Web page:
What the Papers Say

NewspapersI have a fairly jaundiced view of the media that stems from my working life when I had to have day to day contact with journalists. And as we know, familiarity can breed contempt.

Not that I would tar all journos with the same brush. Many I knew were very good at their job and often did a public service, but all had their moments when neutrality and accuracy went out of the window.

The problem is that journalism is a profession and any reporter with ambition is looking for their byline  under banner headlines of uncovered scandals and their editors encourage this because headlines sell newspapers. And because of this and the hours they put into ‘research’, they are reluctant to let a story go even if it’s nonsense.

An appropriate example for this time of year was a call I took from the Manchester Evening News on a Monday morning from a reporter who said that they were about to run a story saying that a flu epidemic would hit the city by the end of the week.

Now it was winter and a few people were off sick with the flu, but the prevalence was pretty normal, in fact, it was lower than you might expect, so I was a bit perplexed at where this information had come from.

The reporter assured me her information was reliable, but she was reluctant to reveal her sources. When I pushed her, it turned out that the impeccable source was the website of a pharmaceutical company that makes over-the-counter cough and cold remedies.

To be fair to the company, they didn’t actually say that there was a flu epidemic in the offing, just that there was an epidemic of flu-like illness ranging from a case of the sniffles to a full-blown cold.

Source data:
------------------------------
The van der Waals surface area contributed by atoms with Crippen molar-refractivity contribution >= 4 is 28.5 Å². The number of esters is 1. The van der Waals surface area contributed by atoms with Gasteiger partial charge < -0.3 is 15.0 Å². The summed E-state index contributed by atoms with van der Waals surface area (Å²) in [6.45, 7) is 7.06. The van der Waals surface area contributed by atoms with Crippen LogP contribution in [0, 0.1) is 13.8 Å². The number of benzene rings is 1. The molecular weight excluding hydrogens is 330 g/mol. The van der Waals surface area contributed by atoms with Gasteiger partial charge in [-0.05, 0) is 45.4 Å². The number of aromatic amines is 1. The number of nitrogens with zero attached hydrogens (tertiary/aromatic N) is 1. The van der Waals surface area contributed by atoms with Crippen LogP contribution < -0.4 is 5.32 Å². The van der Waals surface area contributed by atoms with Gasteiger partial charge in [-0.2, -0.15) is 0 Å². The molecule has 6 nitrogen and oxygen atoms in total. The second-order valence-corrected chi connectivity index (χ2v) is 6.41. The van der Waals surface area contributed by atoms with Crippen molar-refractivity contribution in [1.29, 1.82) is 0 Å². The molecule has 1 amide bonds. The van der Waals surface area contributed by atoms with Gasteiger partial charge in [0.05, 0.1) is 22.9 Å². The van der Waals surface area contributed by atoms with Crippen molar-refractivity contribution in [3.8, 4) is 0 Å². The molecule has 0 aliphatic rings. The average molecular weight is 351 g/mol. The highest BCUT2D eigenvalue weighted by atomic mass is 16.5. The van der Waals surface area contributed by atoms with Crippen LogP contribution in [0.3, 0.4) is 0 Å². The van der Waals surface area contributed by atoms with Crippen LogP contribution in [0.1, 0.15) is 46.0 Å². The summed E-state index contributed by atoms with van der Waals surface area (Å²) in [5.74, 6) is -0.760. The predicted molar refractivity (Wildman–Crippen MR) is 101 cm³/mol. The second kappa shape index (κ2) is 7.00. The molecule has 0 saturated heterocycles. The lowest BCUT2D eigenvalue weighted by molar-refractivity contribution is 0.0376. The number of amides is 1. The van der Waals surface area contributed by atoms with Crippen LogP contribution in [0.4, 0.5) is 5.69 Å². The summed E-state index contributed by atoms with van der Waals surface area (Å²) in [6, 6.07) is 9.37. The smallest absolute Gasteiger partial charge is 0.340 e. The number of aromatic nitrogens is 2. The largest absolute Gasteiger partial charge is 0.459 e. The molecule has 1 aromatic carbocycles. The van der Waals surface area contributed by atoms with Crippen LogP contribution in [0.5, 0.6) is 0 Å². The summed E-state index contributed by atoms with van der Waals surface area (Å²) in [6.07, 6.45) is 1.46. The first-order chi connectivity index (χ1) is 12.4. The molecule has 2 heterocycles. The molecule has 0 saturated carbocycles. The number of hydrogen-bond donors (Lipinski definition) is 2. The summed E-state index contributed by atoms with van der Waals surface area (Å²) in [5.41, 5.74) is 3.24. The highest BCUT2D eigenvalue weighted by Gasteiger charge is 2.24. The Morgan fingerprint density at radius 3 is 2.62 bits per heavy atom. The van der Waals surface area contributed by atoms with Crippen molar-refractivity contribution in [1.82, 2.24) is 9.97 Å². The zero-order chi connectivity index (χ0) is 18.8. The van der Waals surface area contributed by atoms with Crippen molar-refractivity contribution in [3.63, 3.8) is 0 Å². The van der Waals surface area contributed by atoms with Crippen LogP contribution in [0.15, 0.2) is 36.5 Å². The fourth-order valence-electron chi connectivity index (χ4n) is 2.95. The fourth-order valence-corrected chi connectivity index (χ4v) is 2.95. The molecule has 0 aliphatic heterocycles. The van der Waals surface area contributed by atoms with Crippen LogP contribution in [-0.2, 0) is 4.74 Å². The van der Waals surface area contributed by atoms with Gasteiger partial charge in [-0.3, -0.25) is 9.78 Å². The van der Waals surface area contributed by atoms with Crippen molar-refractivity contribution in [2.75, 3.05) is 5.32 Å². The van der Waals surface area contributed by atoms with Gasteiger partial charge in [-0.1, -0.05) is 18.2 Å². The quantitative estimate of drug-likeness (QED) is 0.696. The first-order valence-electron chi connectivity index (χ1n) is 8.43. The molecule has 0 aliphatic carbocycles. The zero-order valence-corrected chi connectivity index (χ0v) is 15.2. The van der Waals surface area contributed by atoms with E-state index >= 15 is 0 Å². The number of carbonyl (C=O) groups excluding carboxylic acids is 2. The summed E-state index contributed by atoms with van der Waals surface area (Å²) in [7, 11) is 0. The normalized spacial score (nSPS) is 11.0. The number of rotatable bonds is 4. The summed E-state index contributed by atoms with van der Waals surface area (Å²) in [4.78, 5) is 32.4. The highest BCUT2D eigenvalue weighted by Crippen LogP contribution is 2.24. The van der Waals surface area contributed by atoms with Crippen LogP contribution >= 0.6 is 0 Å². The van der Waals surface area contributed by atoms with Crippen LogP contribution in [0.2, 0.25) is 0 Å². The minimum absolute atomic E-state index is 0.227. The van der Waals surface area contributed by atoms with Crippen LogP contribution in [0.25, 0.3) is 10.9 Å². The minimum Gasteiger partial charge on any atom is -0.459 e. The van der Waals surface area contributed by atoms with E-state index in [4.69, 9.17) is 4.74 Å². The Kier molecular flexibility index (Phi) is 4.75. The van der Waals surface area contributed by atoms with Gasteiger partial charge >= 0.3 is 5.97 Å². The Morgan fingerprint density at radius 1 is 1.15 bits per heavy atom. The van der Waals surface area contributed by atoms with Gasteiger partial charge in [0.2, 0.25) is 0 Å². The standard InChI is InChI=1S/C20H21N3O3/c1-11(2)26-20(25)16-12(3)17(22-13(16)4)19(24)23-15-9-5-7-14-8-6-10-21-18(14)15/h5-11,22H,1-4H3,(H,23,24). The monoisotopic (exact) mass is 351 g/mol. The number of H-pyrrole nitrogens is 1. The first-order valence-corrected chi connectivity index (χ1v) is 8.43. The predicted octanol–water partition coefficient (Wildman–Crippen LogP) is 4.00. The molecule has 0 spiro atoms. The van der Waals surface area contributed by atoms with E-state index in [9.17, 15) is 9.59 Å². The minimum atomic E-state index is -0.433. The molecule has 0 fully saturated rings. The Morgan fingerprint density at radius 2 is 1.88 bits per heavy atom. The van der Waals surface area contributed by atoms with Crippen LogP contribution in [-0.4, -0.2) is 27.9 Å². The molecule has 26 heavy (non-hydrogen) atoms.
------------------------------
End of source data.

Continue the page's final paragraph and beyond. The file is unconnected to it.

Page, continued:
I explained to a journo what the definition of an epidemic was at the time – affecting one in six people – and asked her to look round her office to see if anyone was missing from their desk. There wasn’t, but even the evidence of her own eyes wasn’t enough to put her off the story and it ran on the front page the next day.

This was hardly in the same league as some of the shenanigans that some of the media has got up to that led to the Leveson Inquiry, but it still did damage in its own way as a scare story and no doubt gave lots of people an excuse to take time off work. And in their heart of hearts, they knew it was inaccurate.

I could have complained to the PCC, but there didn’t seem much point in spoiling what was usually a good relationship. Besides, her editor sat on the PCC board.

The question now is whether the media needs statutory regulation as recommended by Leveson. My inner autocrat tends to agree, but I also worry about what happens when governments start to control the free press.

Sadly, journalistic standards aren’t what they once were, particularly on local papers. The pay is terrible so you mostly get kids straight from college who think they’re the next Woodward or Bernstein when they’re covering the local council meeting or church bazaar.

So I thought some nostalgia was in order, of a time when newspapers were taken seriously. Below is the theme from the marvellous What the Papers Say programme that ran on tv from 1956 to 2008 and can now be found on radio. It comes from Malcolm Arnold’s English Dances.